Why Ken Block was such a masterful marketer


By Jeff Beer

On Monday, DC Shoes cofounder, Hoonigan founder, and rally-car driver Ken Block died in a snowmobile accident at the age of 55.

Block is perhaps best known among mainstream audiences for his groundbreaking Gymkhana rally-car-stunt driving series, launched in 2008, which has attracted more than 500 million views on YouTube. The series launched its 12th film last month, starring Travis Pastrana.

“Ken was a visionary, a pioneer and an icon,” Hoonigan posted in a statement on Instagram. “And most importantly, a father and a husband. He will be incredibly missed.”

Block and Damon Way cofounded DC Shoes in 1994, and built it into one of the most popular skateboarding-shoes brands before selling it to Quiksilver in 2004 for more than $100 million.

Block remained with the company in a brand-visionary role for another four years, extending its cultural reach beyond skateboarding and into snowboarding and beyond. Block told The Bomb Hole podcast last year that after the acquisition, the brand grew from $150 million in annual sales to more than $500 million.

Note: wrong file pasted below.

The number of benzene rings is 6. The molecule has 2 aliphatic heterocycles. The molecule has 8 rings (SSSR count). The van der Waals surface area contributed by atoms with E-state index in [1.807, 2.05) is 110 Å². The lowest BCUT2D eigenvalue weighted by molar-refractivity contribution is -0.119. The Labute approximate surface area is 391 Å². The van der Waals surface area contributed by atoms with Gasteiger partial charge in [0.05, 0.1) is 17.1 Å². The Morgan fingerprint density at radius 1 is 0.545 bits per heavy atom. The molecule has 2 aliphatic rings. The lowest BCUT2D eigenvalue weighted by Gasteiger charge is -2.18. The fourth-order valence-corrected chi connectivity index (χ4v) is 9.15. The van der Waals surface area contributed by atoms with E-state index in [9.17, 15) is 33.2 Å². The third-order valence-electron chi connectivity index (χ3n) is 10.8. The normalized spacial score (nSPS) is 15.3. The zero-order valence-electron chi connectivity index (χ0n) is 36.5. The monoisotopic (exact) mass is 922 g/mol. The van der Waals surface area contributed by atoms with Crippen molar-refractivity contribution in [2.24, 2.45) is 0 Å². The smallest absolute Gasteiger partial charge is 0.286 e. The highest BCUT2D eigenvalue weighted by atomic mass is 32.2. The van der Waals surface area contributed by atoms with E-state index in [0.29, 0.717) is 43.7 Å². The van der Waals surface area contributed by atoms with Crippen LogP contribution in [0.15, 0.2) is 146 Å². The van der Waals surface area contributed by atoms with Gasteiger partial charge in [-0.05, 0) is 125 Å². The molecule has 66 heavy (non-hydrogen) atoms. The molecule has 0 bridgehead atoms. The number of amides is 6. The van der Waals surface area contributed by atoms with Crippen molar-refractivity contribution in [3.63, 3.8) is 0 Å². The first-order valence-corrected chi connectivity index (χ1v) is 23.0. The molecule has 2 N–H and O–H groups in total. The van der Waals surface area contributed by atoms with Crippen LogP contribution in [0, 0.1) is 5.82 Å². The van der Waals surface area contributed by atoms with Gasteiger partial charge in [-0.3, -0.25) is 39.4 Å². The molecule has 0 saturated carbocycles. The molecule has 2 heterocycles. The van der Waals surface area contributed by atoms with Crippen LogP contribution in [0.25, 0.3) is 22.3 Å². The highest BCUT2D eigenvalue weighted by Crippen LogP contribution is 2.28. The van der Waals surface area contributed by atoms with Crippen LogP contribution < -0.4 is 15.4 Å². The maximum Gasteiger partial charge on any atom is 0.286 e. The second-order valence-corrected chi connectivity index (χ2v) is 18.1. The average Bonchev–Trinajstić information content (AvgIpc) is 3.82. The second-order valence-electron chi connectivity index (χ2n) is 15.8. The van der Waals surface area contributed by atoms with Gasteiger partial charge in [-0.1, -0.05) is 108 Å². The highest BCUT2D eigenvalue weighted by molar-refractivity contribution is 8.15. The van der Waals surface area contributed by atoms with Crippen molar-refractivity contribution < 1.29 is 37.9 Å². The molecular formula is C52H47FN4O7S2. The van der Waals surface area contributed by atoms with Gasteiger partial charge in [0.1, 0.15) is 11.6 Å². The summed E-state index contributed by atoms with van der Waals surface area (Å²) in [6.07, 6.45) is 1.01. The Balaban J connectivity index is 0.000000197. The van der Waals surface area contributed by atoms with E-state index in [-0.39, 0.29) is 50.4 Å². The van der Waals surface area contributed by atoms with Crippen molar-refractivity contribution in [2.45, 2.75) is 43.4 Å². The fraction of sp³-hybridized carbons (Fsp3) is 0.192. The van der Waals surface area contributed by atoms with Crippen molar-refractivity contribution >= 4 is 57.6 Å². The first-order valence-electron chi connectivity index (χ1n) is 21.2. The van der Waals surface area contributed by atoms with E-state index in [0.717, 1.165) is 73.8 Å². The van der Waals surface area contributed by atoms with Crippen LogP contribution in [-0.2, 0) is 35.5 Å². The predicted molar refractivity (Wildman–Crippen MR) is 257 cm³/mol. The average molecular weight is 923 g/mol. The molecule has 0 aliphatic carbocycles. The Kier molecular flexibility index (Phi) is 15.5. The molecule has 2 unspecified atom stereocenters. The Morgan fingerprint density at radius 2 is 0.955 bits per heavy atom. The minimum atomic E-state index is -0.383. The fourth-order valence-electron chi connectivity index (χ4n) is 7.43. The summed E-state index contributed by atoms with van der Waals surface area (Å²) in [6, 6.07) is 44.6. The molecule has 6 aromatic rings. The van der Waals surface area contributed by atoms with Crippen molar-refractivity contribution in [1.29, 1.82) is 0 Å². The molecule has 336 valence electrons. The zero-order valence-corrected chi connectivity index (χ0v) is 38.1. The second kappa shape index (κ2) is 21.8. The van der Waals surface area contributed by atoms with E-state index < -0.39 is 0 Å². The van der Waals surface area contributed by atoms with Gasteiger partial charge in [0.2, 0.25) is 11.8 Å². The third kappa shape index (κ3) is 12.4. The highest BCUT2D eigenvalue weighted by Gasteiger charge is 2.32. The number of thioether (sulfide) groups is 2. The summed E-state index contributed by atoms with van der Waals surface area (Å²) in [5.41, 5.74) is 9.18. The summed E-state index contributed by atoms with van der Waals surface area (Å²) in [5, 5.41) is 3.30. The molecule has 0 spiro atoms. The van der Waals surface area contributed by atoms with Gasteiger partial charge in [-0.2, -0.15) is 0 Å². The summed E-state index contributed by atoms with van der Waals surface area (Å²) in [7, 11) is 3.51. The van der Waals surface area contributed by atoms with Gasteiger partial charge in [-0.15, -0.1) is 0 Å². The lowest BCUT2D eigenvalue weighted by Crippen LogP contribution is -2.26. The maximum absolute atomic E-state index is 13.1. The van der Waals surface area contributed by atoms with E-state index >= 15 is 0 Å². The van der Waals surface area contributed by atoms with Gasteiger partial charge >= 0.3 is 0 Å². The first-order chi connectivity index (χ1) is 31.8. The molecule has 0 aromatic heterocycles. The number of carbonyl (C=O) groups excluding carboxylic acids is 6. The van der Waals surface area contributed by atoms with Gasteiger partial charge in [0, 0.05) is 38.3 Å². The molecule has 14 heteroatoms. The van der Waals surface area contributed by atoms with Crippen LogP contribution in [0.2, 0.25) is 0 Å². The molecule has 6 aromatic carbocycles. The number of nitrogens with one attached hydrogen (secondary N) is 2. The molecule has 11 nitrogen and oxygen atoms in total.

From there, Block turned his sights to rally car racing, beginning in 2005, eventually starting in 25 World Rally Championship events, and winning five X Games medals in RallyCross between 2006 and 2015.

One consistent thread through Block’s work over the years was his ability to authentically connect with the audiences his brands were trying to attract. It’s tough not to like a brand like Hoonigan when the guy behind the wheel of its bonkers, viral content is the founder himself.

Why Ken Block was such a masterful marketer

He knew his biggest strength as a marketer was his own connection to his brands. He was a snowboarder who started a snowboarding magazine called Blunt, circa 1993. He was a skateboarder who started a skateboarding shoes company. He was a rally car and motorsports fanatic who started a motorsports culture brand. Block knew who his audience was because he saw them in the mirror every single day.

You can see it in how he turned his personal house into a content studio, long before branded content became a buzzword, with DC’s Mountain Lab in the early 2000s. Part Park City, Utah, cabin, part R&D center, part snowboard park, it made Block into snowboarding’s own Willy Wonka.

I saw it on the set of Gymkhana Nine in 2016. When any number of takes would do, Block’s commitment to getting the best possible shot was clear. “You still see BMW making fake videos of a car drifting on an aircraft carrier, and it’s all completely fake,” Block said at the time. “We don’t fake anything. I’m doing all of these tricks, so that’s real, but we also look for the camera angles that show it as best and as real as we can.”

Fast Company